Let's start with the terms. Remember that the output of the convolutional layer is a 4-rank tensor `[B, H, W, C]`

, where `B`

is the batch size, `(H, W)`

is the *feature map* size, `C`

is the number of channels. An index `(x, y)`

where `0 <= x < H`

and `0 <= y < W`

is a *spatial location*.

## Usual batchnorm

Now, here's how the batchnorm is applied in a usual way (in pseudo-code):

```
# t is the incoming tensor of shape [B, H, W, C]
# mean and stddev are computed along 0 axis and have shape [H, W, C]
mean = mean(t, axis=0)
stddev = stddev(t, axis=0)
for i in 0..B-1:
out[i,:,:,:] = norm(t[i,:,:,:], mean, stddev)
```

Basically, it computes `H*W*C`

means and `H*W*C`

standard deviations across `B`

elements. You may notice that different elements at different spatial locations have their own mean and variance and gather only `B`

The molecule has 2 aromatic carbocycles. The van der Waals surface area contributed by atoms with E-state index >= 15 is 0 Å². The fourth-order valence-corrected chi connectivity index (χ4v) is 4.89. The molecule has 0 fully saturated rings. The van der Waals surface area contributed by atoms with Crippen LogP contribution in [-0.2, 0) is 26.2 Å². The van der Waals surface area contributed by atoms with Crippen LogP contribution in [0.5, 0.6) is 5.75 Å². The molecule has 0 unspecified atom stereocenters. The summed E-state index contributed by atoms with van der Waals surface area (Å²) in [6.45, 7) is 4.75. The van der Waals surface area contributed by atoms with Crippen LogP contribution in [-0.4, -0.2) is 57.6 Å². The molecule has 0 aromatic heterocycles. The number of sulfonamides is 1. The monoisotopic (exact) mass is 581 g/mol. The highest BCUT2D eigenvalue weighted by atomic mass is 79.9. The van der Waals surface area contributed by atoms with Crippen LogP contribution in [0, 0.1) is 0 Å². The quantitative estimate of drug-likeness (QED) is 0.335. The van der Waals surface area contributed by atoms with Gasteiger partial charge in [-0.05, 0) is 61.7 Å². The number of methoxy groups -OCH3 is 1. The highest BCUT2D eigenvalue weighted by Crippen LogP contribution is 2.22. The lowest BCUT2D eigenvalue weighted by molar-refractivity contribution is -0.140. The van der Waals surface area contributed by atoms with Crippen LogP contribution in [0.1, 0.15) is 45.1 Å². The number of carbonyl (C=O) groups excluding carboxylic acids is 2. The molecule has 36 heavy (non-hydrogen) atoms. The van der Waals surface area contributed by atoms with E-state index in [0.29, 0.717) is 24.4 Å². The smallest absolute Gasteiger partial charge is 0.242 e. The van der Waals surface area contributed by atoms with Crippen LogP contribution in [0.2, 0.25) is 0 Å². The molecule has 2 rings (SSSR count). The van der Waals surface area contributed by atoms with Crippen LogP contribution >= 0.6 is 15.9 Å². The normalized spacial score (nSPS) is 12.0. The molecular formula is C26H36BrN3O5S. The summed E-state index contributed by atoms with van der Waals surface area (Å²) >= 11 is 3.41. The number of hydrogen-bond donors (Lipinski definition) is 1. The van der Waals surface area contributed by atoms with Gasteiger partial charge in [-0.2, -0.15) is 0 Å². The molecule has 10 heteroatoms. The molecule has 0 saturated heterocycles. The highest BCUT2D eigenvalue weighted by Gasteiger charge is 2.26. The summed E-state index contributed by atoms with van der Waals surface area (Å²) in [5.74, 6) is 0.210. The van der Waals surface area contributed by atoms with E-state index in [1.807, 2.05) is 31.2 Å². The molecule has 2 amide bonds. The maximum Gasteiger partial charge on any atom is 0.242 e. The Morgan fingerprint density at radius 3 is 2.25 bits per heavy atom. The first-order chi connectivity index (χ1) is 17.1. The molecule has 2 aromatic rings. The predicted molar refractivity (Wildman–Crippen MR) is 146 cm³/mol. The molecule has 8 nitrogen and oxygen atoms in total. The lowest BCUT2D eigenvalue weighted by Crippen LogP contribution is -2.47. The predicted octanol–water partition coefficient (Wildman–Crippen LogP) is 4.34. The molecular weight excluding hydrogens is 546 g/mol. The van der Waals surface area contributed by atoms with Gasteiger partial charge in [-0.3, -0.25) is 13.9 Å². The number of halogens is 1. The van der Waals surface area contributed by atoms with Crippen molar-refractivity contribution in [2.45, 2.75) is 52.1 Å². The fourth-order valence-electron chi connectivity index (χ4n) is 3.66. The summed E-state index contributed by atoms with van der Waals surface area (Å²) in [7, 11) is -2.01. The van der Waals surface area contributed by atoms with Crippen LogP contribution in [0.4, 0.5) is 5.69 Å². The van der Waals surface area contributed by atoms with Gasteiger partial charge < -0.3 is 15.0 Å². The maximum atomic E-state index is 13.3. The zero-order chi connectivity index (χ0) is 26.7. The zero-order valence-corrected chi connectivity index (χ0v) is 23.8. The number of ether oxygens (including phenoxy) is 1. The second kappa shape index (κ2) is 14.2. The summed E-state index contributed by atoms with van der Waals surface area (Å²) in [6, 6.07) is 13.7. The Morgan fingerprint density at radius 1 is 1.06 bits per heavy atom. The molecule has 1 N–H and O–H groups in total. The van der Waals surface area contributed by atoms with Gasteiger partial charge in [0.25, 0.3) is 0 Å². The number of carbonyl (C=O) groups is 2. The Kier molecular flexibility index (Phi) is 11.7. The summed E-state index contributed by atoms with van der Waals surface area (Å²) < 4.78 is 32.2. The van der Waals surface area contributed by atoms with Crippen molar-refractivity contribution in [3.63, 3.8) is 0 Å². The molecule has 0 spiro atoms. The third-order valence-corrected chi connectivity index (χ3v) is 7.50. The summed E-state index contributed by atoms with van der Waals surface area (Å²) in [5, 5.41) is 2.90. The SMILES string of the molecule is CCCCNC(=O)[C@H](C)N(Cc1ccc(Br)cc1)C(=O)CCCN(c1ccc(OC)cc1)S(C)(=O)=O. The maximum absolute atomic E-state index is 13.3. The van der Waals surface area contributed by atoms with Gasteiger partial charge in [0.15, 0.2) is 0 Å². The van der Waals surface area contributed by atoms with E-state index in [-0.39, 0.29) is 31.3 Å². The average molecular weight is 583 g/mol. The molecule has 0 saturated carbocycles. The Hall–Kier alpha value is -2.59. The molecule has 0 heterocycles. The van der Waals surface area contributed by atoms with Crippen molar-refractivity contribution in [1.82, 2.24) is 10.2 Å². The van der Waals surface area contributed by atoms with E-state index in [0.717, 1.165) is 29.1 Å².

values.

## Batchnorm in conv layer

This way is totally possible. But the convolutional layer has a special property: filter weights are shared across the input image (you can read it in detail in this post). That's why it's reasonable to normalize the output in the same way, so that each output value takes the mean and variance of `B*H*W`

values, at different locations.

Here's how the code looks like in this case (again pseudo-code):

```
# t is still the incoming tensor of shape [B, H, W, C]
# but mean and stddev are computed along (0, 1, 2) axes and have just [C] shape
mean = mean(t, axis=(0, 1, 2))
stddev = stddev(t, axis=(0, 1, 2))
for i in 0..B-1, x in 0..H-1, y in 0..W-1:
out[i,x,y,:] = norm(t[i,x,y,:], mean, stddev)
```

In total, there are only `C`

means and standard deviations and each one of them is computed over `B*H*W`

values. That's what they mean when they say "effective mini-batch": the difference between the two is only in axis selection (or equivalently "mini-batch selection").